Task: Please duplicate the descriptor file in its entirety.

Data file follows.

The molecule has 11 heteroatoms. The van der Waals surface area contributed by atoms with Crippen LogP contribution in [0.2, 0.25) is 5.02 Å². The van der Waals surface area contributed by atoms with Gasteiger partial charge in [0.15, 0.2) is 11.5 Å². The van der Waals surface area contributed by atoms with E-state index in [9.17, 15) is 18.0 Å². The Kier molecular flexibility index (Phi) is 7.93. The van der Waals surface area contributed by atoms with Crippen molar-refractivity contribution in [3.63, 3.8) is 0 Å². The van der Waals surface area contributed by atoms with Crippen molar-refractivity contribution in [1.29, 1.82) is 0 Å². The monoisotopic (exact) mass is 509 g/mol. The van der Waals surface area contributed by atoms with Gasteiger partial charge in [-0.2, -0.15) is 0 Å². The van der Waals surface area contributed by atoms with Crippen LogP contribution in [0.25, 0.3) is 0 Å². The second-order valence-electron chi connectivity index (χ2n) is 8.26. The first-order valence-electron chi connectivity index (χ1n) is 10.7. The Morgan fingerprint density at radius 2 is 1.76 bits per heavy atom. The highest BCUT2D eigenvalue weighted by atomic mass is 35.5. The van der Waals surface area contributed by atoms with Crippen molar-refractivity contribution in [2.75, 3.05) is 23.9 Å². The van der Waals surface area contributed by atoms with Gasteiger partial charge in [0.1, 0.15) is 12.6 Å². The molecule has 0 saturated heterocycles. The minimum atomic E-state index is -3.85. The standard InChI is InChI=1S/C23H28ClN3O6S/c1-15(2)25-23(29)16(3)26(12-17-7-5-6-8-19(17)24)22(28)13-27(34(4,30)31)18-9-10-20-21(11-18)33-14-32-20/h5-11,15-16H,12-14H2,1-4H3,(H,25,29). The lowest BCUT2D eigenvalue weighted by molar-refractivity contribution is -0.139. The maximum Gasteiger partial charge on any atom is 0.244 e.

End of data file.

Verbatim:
The molecule has 11 heteroatoms. The van der Waals surface area contributed by atoms with Crippen LogP contribution in [0.2, 0.25) is 5.02 Å². The van der Waals surface area contributed by atoms with Gasteiger partial charge in [0.15, 0.2) is 11.5 Å². The van der Waals surface area contributed by atoms with E-state index in [9.17, 15) is 18.0 Å². The Kier molecular flexibility index (Phi) is 7.93. The van der Waals surface area contributed by atoms with Crippen molar-refractivity contribution in [3.63, 3.8) is 0 Å². The van der Waals surface area contributed by atoms with Crippen molar-refractivity contribution in [1.29, 1.82) is 0 Å². The monoisotopic (exact) mass is 509 g/mol. The van der Waals surface area contributed by atoms with Gasteiger partial charge in [-0.2, -0.15) is 0 Å². The van der Waals surface area contributed by atoms with Crippen LogP contribution in [0.25, 0.3) is 0 Å². The second-order valence-electron chi connectivity index (χ2n) is 8.26. The first-order valence-electron chi connectivity index (χ1n) is 10.7. The Morgan fingerprint density at radius 2 is 1.76 bits per heavy atom. The highest BCUT2D eigenvalue weighted by atomic mass is 35.5. The van der Waals surface area contributed by atoms with Crippen molar-refractivity contribution in [2.75, 3.05) is 23.9 Å². The van der Waals surface area contributed by atoms with Gasteiger partial charge in [0.1, 0.15) is 12.6 Å². The molecule has 0 saturated heterocycles. The minimum atomic E-state index is -3.85. The standard InChI is InChI=1S/C23H28ClN3O6S/c1-15(2)25-23(29)16(3)26(12-17-7-5-6-8-19(17)24)22(28)13-27(34(4,30)31)18-9-10-20-21(11-18)33-14-32-20/h5-11,15-16H,12-14H2,1-4H3,(H,25,29). The lowest BCUT2D eigenvalue weighted by molar-refractivity contribution is -0.139. The maximum Gasteiger partial charge on any atom is 0.244 e.